It’s a satisfying bedtime story for the right. They can snooze and dream of revenge, when the wonders of True Conservatism will pave the streets with a mixture of gold and liberal bones. Unfortunately for them, it’s not only simplistic, not only demonstrative of deep prejudice, it’s also dead wrong.

    The Community Reinvestment Act and other red lining laws weren’t passed to force banks to make loans to African-Americans and other minorities. They were there to make the rules consistent. Previous to the passage of the CRA, minorities were often required to have better credit, and make larger down payments to get loans equivalent to those awarded whites. Nothing in these laws required that banks lower their lending standards, only that they be fair, consistent, and operate in a “safe and secure” way. There was no evidence then, and no evidence now, that minorities with the same initial credit rating as whites tend to default on their loans at any greater rate.
    Want proof? Mortgage failure rate in 2000: 1%. 2001: 1%. 2002, 2003, 2004, 2005, 2006? One (1) as in ONE percent. But wait! Everything that Carter, Reno, and Clinton could do was already in there. The nefarious community organizers of ACORN had already grown their little oak trees of pressure. Carter’s poor people had been sitting in their new homes so long, that many of those initial mortgages were paid off and gone.
    What does legislation passed 31 years ago have to do with problems today? Nothing. Neither do tweaks Clinton made to that legislation in the mid 90s. The real culprits require a much shorter trip down memory lane.
    Subprime mortgages (and all mortgages, really) are a fraction of the current problem. The bailout would have been enough to buy out every subprime mortgage in foreclosure across the country. In fact, it was enough to do that several times over. So why not do that?
    The reason is that the purpose of the bailout (at least as Treasury Secretary Paulson sees it) isn’t to stop mortgage foreclosures, but to save the banks. And the banks have some self-inflicted problems that make those mortgages an afterthought.
    For example, the wonderful credit default swap. In essence, credit default swaps are (or were) nothing but insurance policies for loans. And yet in 2007 the total number of credit default swaps traded far exceeded the value of all loans. In fact, it may have touched $70 trillion dollars, which puts it above the gross domestic product of the entire planet.
    How is that possible? Come with me back to the primitive world of 1999, when SUVs ruled the roads and cell phones did not yet shoot video, and let’s see how this clumsy bit of fiscal jargon conquered the planet.
    The Evolution of the Credit Default Swap
    Stage 1 (Perturbo mutans)
    You have just made a loan to someone, and now you’re nervous that this scoundrel might not pay. What to do, what to do? Ah, but you need not worry! I happen to have assets on hand that can easily cover your petty loan. What’s more, for a small monthly fee, I’ll be happy to provide you with insurance of a sort. Should the person to whom you’ve extended a loan prove unreliable, I’ll shoulder the burden — so long as you keep up the payments. Let’s call this insurance a… credit default swap.
    In 1999, these credit default swaps already existed, but they were a niche product. Only a fraction of banks employed them and then only on a fraction of loans. Without some knock to the system, swaps would probably have remained a relatively small player.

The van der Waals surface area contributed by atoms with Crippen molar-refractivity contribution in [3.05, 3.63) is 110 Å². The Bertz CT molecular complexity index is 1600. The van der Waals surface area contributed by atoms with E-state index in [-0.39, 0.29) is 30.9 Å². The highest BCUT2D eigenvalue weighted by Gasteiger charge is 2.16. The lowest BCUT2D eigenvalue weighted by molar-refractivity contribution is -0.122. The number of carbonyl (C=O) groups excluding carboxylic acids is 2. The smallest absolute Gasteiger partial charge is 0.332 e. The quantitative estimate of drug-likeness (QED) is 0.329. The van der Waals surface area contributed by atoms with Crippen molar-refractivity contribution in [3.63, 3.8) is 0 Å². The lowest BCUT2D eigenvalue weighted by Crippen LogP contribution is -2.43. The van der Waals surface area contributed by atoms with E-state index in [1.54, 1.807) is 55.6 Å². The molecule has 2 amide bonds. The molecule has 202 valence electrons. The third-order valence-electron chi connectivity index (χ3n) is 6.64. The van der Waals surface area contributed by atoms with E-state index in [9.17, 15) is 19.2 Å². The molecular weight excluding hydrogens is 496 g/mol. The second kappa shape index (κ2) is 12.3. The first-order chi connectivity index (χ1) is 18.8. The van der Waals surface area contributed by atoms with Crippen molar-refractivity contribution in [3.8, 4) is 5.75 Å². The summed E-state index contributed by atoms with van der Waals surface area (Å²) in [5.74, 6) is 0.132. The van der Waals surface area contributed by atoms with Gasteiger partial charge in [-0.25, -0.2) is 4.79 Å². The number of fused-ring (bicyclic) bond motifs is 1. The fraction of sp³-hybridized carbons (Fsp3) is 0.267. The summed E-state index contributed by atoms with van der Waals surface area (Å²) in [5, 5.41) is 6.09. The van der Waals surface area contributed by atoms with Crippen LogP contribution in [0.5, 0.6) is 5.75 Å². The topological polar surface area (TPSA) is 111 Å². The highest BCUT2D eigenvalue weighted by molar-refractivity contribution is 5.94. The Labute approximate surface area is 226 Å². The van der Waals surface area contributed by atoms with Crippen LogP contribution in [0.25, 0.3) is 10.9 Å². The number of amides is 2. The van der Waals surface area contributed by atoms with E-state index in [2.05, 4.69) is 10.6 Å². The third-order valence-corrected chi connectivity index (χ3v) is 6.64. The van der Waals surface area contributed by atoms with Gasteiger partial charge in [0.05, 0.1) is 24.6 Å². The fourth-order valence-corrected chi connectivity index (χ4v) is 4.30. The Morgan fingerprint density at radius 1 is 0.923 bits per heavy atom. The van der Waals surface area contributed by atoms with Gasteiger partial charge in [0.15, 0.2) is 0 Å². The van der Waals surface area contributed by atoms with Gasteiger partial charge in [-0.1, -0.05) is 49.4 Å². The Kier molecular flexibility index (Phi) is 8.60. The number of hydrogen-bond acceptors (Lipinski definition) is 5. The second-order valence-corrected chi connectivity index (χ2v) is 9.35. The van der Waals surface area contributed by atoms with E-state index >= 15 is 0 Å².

Stage 2 (Perturbo furtiva)
    Knock, knock. In 2000 Republican economic hero, Phil Gramm, with the assistance of a small legion of lobbyists, created the Commodity Futures Modernization Act. Along with ushering in the Enron disaster, this bill provided the one thing that credit default swaps needed to grow and mutate — invisibility. Thanks to the CFMA, not only were credit default swaps unregulated, they were impossible to observe directly. Like black holes in deep space, you could only spot swaps by looking at how other things acted nearby.
    So, now you’ve made a loan to someone, and you’re worried about it. I want to offer you a credit default swap so I can collect the fee. Trouble is, I don’t have the assets to cover your loan. So how can I… hold on, credit default swaps are so unregulated that no one says I actually have to be able to deliver on my promise. Hey, over here! Have I got a swap for you, and it’s a bargain.
    So now the CDS is a means of moving the risk, but the risk is still as high (or higher, since the original lender might have been better able to cover the loss). In fact, credit default swaps have gone from being a risk mitigator, to a risk magnifier.

    Stage 3 (Peturbo veloxicresco)
    You have a loan you’re worried about. That’s good, because lots of people want to offer you swaps. After all, you don’t have to have any assets to issue a swap. The investment bank of First Me and The Change I Found In the Couch Cushions can offer swaps for all the debt at Morgan Stanley, and that’s okay. I get free money for issuing the swaps, and the swaps have value on the books. So both me and my pal Mr. Stanley have values that are inflating faster than a tick in a blood bank.
    Now you can get a swap for any loan you want, and with all the competition, the cost of these swaps is lower, and lower, and lower. Here’s an idea: why not go out and make more loans, riskier loans. Why not offer anyone you can collar on the street a loan, no matter whether or not they can pay it off, not because some 30 year old law makes you do it, but because your friend the credit swap makes it perfectly safe!
    So many people are offering these things that you could give a loan to Saddam while the bombs are falling without a care in the world. You can always get a swap.

    Stage 4 (Fatum casus)